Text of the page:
cautious in one’s actions:
Be careful when you cross the street.
taking pains in one’s work; exact; thorough:
a careful typist.
(of things) done or performed with accuracy or caution:
solicitously mindful (usually followed by of, about, or in):
careful of the rights of others; careful about one’s behavior; careful in speech.
attended with anxiety.
He is a retired Air Force major and sounded like one, careful and precise in his language.
The Last Columbine Mystery Dave Cullen February 23, 2010
Rowling is careful, explicit even, to note that this woman was not “the real Dolores Umbridge.”
J.K. Rowling Pens the Greatest Horror Story Ever: Dolores Umbridge Was Real Kevin Fallon October 30, 2014
At times like these you must be careful not to brim over with elation-into-crashing-despair.
What the Stars Predict for Your Week Starsky + Cox August 19, 2011
Real-world profilers have to be careful, and are, not to indulge in facile ethnic, racial or religious “profiling.”
Inside the Mind of an ISIS Jihadi Jamie Dettmer September 20, 2014
We must be careful not to administer a vaccine against faith to them.
What Pope Francis Can Teach the GOP Sally Kohn January 5, 2014
He can not be too careful of what he says, and how he says it.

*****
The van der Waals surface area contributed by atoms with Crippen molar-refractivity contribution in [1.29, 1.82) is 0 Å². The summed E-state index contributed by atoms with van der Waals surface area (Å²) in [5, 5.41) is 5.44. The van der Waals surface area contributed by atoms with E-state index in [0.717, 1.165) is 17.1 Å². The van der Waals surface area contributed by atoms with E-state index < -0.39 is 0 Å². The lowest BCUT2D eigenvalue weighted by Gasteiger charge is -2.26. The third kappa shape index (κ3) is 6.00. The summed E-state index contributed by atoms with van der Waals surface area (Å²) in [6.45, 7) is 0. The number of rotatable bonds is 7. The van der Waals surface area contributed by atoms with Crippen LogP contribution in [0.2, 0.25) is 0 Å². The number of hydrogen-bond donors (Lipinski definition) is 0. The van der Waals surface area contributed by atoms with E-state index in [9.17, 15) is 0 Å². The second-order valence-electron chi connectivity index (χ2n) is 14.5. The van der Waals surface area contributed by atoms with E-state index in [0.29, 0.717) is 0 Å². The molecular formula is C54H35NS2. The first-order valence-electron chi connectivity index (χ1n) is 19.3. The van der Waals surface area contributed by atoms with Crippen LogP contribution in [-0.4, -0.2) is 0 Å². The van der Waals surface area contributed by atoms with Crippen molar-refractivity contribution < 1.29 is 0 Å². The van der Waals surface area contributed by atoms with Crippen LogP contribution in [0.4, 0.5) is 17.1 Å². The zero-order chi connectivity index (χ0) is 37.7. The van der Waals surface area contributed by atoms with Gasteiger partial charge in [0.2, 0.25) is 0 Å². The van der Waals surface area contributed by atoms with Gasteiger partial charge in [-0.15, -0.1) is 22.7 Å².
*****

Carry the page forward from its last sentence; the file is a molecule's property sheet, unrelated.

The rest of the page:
The Book of Khalid Ameen Rihani
The child is safe—while your Majesty is careful to fulfil our pleasure.
The Royal Pawn of Venice Mrs. Lawrence Turnbull
Why master was so careful of her, may be safely left to conjecture.
The Narrative of the Life of Frederick Douglass Frederick Douglass
Be careful not to overcook it, and it will not be pasty, but firm and tender.
The Italian Cook Book Maria Gentile
I’d be kind of careful about any man that was knocking his boss—wouldn’t you, Curly?
The Man Next Door Emerson Hough
cautious in attitude or action; prudent
painstaking in one’s work; thorough: he wrote very careful script
(usually postpositive; foll by of, in, or about) solicitous; protective: careful of one’s reputation
(archaic) full of care; anxious
(Brit) mean or miserly
Old English cearful “mournful, sad,” also “full of care or woe; anxious; full of concern” (for someone or something), thus “applying attention, painstaking, circumspect;” from care (n.) + -ful.
a person who cares for someone who is sick or disabled. an adult who cares for an infant or child. Contemporary Examples For Easley, one of the most important steps to helping her husband was learning to legitimize her own position as a caregiver. When the War Comes Home Sara Stewart October 15, 2014 Over […]
a label attached to a garment or fabric giving the manufacturer’s instructions for its care and cleaning.
Also, CARE package. a package containing food, clothing, or other items sent as necessities to the needy. a gift of treats to relatives or friends, especially of items not readily available to them: She sends monthly care packages of homemade cookies to her son at college. n. 1945, originally CARE package, supplies sent out by […]
- Care plan
noun a plan for the medical care of a particular patient or the welfare of a child in care